increases disproportionately. In the last census especially it was found that the overflow of population over the far Western States seemed to have been checked, the increase of population being mainly in the older States and the towns and cities of the older States. The phenomena in England and Germany and in other Continental countries are accordingly not singular. The older countries, and the older parts even of a new country like the United States are becoming more and more the centers where populations live and grow, because they are the most convenient places for the general exchange of services with each other among the component parts of a large population, which constitutes production and consumption. A small expenditure of effort in proportion enables such communities to obtain from a distance the food and raw materials which they require. Migration is no longer the necessity that it was.
Decline in Rate of Growth of Population.
I come now to another idea appearing on the surface of the census returns when they are compared for a long time past, and the connected returns of births, marriages and deaths, which have now been kept in most civilized communities for generations. Great as the increase of population is with which we have been dealing, there are indications that the rate of growth in the most recent census periods is less in many quarters than it formerly was, while there has been a corresponding decline in the birth-rates; and to some extent, though not to the same extent, in the rate of the excess of births over deaths, which is the critical rate of course in a question of the increase of population. These facts have suggested to some a question as to how far the increase of population which has been so marked in the past century is likely to continue, and speculations have been indulged in as to whether there is a real decline in the fecundity of population among the peoples in question resembling the decline in France, both in its nature and consequences. I do not propose to discuss all these various questions, but rather to indicate the way in which the problem is suggested by the statistics, and the importance of the questions thus raised for discussion, as a proof of the value of the continuous statistical records themselves.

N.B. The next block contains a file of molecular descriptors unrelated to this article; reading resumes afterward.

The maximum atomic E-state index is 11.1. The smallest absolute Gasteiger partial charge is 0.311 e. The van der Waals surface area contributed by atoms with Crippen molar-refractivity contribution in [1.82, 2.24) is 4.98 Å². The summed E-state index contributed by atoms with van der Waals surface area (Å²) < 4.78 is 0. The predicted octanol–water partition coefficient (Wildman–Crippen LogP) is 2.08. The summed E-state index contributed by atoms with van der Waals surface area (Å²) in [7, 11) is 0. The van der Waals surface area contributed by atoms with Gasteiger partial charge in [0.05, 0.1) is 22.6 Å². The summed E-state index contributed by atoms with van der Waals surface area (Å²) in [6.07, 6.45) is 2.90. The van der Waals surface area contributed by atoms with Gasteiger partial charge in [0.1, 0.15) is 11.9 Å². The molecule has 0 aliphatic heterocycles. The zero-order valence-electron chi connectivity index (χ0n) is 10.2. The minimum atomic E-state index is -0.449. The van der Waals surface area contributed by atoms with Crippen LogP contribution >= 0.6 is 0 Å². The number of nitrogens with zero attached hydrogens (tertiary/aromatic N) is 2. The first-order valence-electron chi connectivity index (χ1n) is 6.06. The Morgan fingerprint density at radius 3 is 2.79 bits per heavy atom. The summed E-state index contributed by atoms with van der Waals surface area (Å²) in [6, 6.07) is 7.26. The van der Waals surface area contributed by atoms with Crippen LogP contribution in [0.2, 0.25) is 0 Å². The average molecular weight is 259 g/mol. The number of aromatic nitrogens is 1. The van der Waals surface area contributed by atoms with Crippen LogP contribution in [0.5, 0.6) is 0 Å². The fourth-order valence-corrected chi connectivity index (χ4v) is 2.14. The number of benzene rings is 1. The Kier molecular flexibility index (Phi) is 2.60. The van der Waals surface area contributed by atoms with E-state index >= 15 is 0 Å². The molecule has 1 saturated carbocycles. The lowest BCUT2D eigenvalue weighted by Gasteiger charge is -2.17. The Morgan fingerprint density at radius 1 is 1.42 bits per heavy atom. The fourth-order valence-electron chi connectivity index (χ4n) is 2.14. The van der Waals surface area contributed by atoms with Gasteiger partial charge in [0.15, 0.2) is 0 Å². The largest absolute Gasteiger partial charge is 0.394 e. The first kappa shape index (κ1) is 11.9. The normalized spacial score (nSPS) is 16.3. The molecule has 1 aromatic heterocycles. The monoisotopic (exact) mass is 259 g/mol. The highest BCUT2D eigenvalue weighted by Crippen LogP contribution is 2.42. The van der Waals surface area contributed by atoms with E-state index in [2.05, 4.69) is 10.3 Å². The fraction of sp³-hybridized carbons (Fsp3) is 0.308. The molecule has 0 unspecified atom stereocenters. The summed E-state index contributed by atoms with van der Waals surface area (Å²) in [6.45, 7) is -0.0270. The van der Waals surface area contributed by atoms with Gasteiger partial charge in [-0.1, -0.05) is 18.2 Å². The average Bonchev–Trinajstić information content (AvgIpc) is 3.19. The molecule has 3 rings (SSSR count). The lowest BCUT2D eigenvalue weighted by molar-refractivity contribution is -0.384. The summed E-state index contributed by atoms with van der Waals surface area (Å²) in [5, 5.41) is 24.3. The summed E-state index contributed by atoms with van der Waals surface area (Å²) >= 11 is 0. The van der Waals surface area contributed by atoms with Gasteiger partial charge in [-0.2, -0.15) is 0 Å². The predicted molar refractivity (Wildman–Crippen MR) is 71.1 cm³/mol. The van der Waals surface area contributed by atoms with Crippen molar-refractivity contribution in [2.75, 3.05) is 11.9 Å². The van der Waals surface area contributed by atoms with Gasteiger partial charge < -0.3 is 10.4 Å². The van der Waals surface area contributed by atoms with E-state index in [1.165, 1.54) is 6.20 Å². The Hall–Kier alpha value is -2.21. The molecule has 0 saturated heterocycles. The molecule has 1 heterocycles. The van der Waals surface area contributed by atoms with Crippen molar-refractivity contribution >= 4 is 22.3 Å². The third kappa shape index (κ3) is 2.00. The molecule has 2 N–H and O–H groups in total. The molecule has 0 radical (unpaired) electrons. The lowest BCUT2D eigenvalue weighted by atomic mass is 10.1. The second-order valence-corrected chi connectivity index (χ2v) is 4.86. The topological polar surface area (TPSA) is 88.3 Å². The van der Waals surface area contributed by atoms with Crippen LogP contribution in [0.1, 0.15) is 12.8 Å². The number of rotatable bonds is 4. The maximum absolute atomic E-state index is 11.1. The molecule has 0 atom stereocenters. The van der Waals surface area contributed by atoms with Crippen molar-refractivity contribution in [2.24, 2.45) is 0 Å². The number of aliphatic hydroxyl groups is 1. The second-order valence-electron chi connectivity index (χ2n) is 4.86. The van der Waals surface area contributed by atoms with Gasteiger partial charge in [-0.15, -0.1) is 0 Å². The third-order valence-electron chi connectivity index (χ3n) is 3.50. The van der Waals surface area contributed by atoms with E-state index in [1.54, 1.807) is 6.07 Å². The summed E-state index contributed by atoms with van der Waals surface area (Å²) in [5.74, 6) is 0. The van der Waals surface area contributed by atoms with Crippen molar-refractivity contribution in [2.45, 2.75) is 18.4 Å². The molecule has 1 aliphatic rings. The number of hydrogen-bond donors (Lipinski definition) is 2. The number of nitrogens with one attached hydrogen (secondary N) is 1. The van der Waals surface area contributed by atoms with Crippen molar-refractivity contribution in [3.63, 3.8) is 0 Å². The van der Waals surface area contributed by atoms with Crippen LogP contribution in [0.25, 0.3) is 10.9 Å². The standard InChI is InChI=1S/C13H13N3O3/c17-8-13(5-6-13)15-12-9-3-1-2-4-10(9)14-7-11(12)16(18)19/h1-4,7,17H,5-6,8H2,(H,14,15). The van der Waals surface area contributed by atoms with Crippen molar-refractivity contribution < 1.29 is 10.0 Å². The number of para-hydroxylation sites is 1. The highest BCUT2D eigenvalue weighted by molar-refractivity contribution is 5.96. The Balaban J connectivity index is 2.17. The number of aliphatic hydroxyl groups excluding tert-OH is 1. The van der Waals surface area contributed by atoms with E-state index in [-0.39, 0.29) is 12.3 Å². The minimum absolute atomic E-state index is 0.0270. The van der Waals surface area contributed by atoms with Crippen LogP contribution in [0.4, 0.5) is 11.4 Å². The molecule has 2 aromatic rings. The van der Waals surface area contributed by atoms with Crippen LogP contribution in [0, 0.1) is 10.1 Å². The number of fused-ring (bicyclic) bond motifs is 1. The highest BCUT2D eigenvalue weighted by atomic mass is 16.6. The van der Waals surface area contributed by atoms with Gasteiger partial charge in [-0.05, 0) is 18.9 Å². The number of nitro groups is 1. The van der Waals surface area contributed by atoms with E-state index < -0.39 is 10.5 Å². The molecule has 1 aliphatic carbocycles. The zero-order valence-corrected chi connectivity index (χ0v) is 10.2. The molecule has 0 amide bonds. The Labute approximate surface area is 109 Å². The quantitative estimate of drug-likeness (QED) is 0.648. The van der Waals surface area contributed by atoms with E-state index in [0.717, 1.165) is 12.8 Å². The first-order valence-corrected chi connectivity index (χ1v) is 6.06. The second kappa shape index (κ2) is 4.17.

The United States naturally claims first attention in a matter like this, both on' account of the magnitude of the increase of population there, and the evidence that recent growth has not been quite the same as it was earlier in the century. Continuing a table which was printed in my address as president of the Statistical Society, in 1882, above referred to, we find that the growth of population in the United States since 1800 has been as follows in each census period: